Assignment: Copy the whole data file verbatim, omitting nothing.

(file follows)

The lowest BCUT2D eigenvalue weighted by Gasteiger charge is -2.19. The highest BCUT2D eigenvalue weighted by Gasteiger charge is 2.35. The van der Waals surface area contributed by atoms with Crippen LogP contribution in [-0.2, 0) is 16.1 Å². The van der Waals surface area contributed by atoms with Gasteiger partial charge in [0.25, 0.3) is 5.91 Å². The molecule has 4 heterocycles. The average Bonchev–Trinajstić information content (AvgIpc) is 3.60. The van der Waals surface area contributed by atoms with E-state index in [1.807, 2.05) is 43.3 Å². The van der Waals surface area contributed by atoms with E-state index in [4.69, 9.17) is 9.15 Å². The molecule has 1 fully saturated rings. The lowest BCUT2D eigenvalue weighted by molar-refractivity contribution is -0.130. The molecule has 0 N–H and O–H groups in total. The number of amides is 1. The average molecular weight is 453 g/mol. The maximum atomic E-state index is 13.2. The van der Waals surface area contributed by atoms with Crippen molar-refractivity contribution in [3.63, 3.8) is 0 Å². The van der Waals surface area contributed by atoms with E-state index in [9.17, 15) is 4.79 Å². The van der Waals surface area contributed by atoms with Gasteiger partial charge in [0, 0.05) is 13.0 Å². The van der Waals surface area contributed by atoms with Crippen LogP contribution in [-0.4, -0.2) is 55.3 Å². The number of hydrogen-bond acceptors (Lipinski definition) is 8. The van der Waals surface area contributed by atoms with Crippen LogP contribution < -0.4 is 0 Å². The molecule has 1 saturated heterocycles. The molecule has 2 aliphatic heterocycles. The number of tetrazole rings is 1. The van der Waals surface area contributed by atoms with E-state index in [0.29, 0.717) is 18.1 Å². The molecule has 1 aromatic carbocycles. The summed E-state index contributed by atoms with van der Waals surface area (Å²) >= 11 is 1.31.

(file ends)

The lowest BCUT2D eigenvalue weighted by Gasteiger charge is -2.19. The highest BCUT2D eigenvalue weighted by Gasteiger charge is 2.35. The van der Waals surface area contributed by atoms with Crippen LogP contribution in [-0.2, 0) is 16.1 Å². The van der Waals surface area contributed by atoms with Gasteiger partial charge in [0.25, 0.3) is 5.91 Å². The molecule has 4 heterocycles. The average Bonchev–Trinajstić information content (AvgIpc) is 3.60. The van der Waals surface area contributed by atoms with E-state index in [1.807, 2.05) is 43.3 Å². The van der Waals surface area contributed by atoms with E-state index in [4.69, 9.17) is 9.15 Å². The molecule has 1 fully saturated rings. The lowest BCUT2D eigenvalue weighted by molar-refractivity contribution is -0.130. The molecule has 0 N–H and O–H groups in total. The number of amides is 1. The average molecular weight is 453 g/mol. The maximum atomic E-state index is 13.2. The van der Waals surface area contributed by atoms with Crippen molar-refractivity contribution in [3.63, 3.8) is 0 Å². The van der Waals surface area contributed by atoms with E-state index in [9.17, 15) is 4.79 Å². The van der Waals surface area contributed by atoms with Gasteiger partial charge in [0, 0.05) is 13.0 Å². The van der Waals surface area contributed by atoms with Crippen LogP contribution in [-0.4, -0.2) is 55.3 Å². The number of hydrogen-bond acceptors (Lipinski definition) is 8. The van der Waals surface area contributed by atoms with Crippen LogP contribution < -0.4 is 0 Å². The molecule has 1 saturated heterocycles. The molecule has 2 aliphatic heterocycles. The number of tetrazole rings is 1. The van der Waals surface area contributed by atoms with E-state index in [0.29, 0.717) is 18.1 Å². The molecule has 1 aromatic carbocycles. The summed E-state index contributed by atoms with van der Waals surface area (Å²) >= 11 is 1.31.